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While out on the water, you have probably noticed a lot of oddly marked or colored buoys.
Buoys are float objects often anchored at a precise location to guide or warn mariners of a lot of different things.
They can be used to navigate channels, mark diving areas, signify submerged objects, provide light, help with mooring or are equipped with weather measuring systems.
Basically, buoys are very versatile but it is important that you understand what the markings on the buoys mean. This way, you can keep yourself and others safe while you are out on the water.
They provide very important information that applies to all those who travel out on the water, including sailors, kayakers and canoers.
Lateral buoys are the ones used to help us navigate while out on the water. Think of them as the road signs of water channels – they guide us in the right direction through its color and markings.
They conform with the International Association of Lighthouse Authorities (IALA) guidelines and in the United States, we follow the IALA region B guidelines.
These buoys are often coated with a special kind of paint that is UV resistant and highly visible. It is very durable, hence why it is used when marking and coloring buoys so they don’t fade or become easy to miss.
Lateral markers are painted to be two distinct colors – red and green.
Green buoys identify the port side edge of the channel as you enter the waterway from open sea or heading upstream, so they remain on your left hand side. They will also have a letter and an odd number painted clearly on them. These numbers will increase as you return from the open sea or head upstream.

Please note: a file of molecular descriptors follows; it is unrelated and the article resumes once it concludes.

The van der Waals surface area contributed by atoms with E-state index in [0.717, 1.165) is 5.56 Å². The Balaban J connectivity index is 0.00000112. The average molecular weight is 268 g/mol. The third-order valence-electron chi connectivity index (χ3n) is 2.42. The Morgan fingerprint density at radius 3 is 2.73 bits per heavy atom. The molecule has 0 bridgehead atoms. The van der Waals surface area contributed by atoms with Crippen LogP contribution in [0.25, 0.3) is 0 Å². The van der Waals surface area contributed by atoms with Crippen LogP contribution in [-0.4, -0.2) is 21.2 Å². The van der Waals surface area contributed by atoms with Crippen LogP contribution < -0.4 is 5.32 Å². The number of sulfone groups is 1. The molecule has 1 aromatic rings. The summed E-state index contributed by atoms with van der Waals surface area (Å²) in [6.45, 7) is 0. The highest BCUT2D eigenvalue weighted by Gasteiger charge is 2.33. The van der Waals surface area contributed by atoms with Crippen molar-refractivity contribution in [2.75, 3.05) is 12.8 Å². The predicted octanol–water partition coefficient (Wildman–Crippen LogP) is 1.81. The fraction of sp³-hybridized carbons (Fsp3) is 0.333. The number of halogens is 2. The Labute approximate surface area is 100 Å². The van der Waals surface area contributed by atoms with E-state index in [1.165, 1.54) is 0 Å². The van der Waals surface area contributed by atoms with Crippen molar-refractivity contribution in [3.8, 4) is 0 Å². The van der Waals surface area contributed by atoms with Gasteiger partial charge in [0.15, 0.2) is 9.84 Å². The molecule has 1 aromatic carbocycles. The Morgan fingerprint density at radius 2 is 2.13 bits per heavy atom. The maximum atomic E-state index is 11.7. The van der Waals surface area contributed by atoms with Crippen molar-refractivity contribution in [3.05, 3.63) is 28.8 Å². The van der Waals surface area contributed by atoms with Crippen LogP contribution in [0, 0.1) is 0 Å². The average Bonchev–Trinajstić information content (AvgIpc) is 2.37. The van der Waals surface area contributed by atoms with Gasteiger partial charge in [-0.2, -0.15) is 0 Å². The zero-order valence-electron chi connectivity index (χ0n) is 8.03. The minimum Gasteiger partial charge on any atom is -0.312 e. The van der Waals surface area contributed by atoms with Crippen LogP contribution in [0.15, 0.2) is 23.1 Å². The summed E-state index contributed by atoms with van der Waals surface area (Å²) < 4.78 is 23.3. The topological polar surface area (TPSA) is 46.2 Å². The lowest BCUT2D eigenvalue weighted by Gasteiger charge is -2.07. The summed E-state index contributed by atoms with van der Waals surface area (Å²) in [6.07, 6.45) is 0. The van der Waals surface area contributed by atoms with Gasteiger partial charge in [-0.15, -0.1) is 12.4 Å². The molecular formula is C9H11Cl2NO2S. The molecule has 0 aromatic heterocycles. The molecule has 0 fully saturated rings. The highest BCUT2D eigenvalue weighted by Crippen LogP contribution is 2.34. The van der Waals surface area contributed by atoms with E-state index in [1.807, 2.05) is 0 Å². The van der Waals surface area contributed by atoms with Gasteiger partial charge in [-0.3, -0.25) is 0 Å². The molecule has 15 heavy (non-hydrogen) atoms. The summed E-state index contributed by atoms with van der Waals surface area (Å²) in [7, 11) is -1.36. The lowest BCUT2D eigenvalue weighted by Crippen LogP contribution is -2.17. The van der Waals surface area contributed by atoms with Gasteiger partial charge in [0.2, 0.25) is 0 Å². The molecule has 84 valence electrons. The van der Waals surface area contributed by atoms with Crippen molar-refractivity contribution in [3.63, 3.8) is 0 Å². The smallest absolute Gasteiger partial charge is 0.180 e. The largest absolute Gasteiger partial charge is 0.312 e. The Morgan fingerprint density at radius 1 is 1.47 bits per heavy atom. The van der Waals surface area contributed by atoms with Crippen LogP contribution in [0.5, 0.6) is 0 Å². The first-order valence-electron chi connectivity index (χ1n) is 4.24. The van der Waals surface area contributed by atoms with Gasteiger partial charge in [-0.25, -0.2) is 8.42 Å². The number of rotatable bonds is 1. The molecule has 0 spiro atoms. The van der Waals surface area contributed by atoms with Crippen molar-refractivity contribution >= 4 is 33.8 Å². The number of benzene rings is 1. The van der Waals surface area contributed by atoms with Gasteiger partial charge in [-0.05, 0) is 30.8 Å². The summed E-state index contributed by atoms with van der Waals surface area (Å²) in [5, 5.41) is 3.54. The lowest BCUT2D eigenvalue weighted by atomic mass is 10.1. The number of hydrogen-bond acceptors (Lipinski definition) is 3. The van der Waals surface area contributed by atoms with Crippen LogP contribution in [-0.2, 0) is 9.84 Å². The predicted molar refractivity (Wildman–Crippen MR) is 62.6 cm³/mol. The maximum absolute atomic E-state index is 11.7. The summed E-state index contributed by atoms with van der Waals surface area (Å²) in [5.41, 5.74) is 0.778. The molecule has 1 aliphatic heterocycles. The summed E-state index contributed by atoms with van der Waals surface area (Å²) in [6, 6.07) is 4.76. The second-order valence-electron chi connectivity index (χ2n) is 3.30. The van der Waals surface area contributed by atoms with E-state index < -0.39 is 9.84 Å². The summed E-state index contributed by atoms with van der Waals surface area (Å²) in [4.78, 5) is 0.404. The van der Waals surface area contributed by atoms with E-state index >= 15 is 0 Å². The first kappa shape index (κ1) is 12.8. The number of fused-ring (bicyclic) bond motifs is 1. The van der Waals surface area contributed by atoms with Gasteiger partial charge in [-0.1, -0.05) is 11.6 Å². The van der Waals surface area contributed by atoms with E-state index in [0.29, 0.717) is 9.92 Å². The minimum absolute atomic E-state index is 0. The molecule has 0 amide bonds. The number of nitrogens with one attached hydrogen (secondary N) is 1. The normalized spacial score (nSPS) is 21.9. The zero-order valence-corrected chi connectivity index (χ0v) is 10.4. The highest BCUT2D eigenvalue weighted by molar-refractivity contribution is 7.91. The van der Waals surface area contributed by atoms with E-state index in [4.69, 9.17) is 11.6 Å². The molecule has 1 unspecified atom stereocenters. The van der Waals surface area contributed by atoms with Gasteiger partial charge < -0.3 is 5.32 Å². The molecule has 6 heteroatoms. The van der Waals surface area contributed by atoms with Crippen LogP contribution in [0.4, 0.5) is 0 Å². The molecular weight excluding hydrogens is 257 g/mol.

Red buoys are the opposite – they identify the starboard side of the channel and stay on your right side when heading upstream. They also have an identifiable letter and even number painted clearly on them. These numbers will increase as you return from the open sea or head upstream.
Stay between the buoys in the designated channel to remain in a safe place to kayak.
Sometimes, you may see buoys painted red and green – these are known as junction buoys to show the intersection of two channels. The color of the top stripe indicates the preferred channel for navigation.
So, junction buoys come in two varieties – those painted with a red horizontal line in the middle are known as port junction buoys, and those painted with a green horizontal line in the middle are known as starboard junction buoys.
You must keep the port junction buoy on the port side of your kayak when heading upstream, or keep the starboard junction buoys on the right side of your kayak when heading upstream.
Non Lateral Buoys
These types of buoys are usually painted with warning signs or symbols that convey to everyone passing important information about hazards and obstructions.
They are there to help guide you from restricted and controlled areas while helping you to identify nearby hazards.
Safe water markers are buoys which are painted with red and white stripes. They can come in any shape or size so just look for the very noticeable stripes.